Navy Dare County Range is an instrumented, all-weather range located in R-5314 near Manteo, North Carolina, approximately 70 NMI south of the NAS Oceana TACAN, Channel 113. Dare County Range is a joint United States Navy/United States Air Force (USN/USAF) weapons range and is divided into nine subareas. Access to the range is by surfaced highway. Access to the targets is by dirt road. Floor/ceiling are as follows;

  • R-5314A,D,E Surface to FL205
  • R-5314B,C&F 500-feet AGL to FL205
  • R-5314G 200-feet AGL to 15,000-feet
  • R-5314H 500-feet AGL to 10,000-feet
  • R-5314J 1000-feet AGL to 6000-feet

Air-to-ground exercises, including loft deliveries, are authorized. Due to a fire hazard, ordnance is restricted to inert ordnance and ordnance which uses marking charges only. Strafing is restricted to ball ammunition.

The following targets are available.

  1. Navy Loft. This target consists of a pile of scrap metal surrounded by two concentric rings of 500-feet and 1500-foot radii. The target is augmented by radar reflectors and is scored by a WISS, or a WANG calculator for manual rake scoring. This target is used for practice special weapons deliveries. The target has distance-to-go markers every 6000-feet from 30,000-feet to 6000-feet on the run-in-line.
  2. Short Bull. This target is a 40-foot by 12-foot armored personnel carrier. The Short Bull is scored by the WISS or the WANG calculator.
  3. Navy East Conventional Bull. This target consists of an armored personnel carrier shell centered in a circle of 250-foot radius. This target is augmented with lights for night bombing/rocket exercises. The Navy East Conventional Bull is scored by the WISS or the WANG calculator.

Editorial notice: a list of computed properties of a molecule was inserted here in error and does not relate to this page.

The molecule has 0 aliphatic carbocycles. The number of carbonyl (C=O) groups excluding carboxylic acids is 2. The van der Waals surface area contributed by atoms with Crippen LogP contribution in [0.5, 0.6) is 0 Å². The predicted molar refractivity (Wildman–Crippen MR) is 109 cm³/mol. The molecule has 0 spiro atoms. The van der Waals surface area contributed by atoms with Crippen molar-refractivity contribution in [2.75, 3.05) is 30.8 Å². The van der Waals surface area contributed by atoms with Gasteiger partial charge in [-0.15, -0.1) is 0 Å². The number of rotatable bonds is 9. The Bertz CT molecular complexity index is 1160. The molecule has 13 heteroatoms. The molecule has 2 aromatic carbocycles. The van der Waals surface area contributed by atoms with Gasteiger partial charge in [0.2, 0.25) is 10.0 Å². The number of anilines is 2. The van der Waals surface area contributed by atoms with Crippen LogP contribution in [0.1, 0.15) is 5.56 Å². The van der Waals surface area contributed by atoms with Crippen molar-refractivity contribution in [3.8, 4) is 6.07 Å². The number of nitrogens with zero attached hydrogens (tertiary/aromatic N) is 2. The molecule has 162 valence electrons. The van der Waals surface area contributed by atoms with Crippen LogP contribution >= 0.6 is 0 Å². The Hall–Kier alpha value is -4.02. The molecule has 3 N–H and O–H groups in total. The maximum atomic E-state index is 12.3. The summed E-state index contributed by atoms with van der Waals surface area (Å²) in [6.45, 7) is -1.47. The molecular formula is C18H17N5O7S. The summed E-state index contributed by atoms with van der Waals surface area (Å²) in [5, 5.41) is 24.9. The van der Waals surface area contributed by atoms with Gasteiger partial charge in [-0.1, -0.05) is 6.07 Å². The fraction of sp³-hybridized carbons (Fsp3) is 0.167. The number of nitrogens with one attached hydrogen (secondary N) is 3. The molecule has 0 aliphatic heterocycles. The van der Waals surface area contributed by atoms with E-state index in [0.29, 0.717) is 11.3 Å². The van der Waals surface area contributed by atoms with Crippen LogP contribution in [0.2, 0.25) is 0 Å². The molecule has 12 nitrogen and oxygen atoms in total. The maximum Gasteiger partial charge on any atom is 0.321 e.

4. Minimum Altitude/Lay-down Target. This target consists of metal lockers and tires, painted international orange, arranged in the shape of a horseshoe. This target is visually scored using distance markers located every five meters.
  5. Strafing Target. This target consists of three strafing panels which are scored by a DA-3H Strafe Scoring System.
  6. Laser Target. This target is a 50-foot by 50-foot billboard with a painted crosshair. This target is located 180 degrees magnetic, 6000-feet from nuclear bull. A laser sensor is positioned in the center of the crosshair. Continuous automatic scoring is available on frequency 359.5 Mhz. Cassette tape scoring results are available with a 15-minute advanced notice. This target provides no-drop Laser Guided Bomb (LGB) training.
  7. Large Area Targets (LAT). This target configuration consists of multiple targets or buildings over a large area as representative of the combat village. The LAT is located approximately 10,500-feet south of the center tower. The Large Scale Target Sensor System (LSTSS) provides the capability to monitor this large target area for simulated delivery of laser guided ordnance with play-back and debrief capability. The LAT is for no-drop LGB training.
  8. Three Instrumented Multispectral Cues (IMC), IOC: 8/97. These IMC are replicas of T-72 tanks. Each replica contains heat generators and radar reflectors to realistically simulate both the IR and radar signatures of the T-72.

R-5314 is available Monday through Thursday from 0800 to 2300 and Friday from 0800 to 1600. No ordnance may be released unless the range is manned.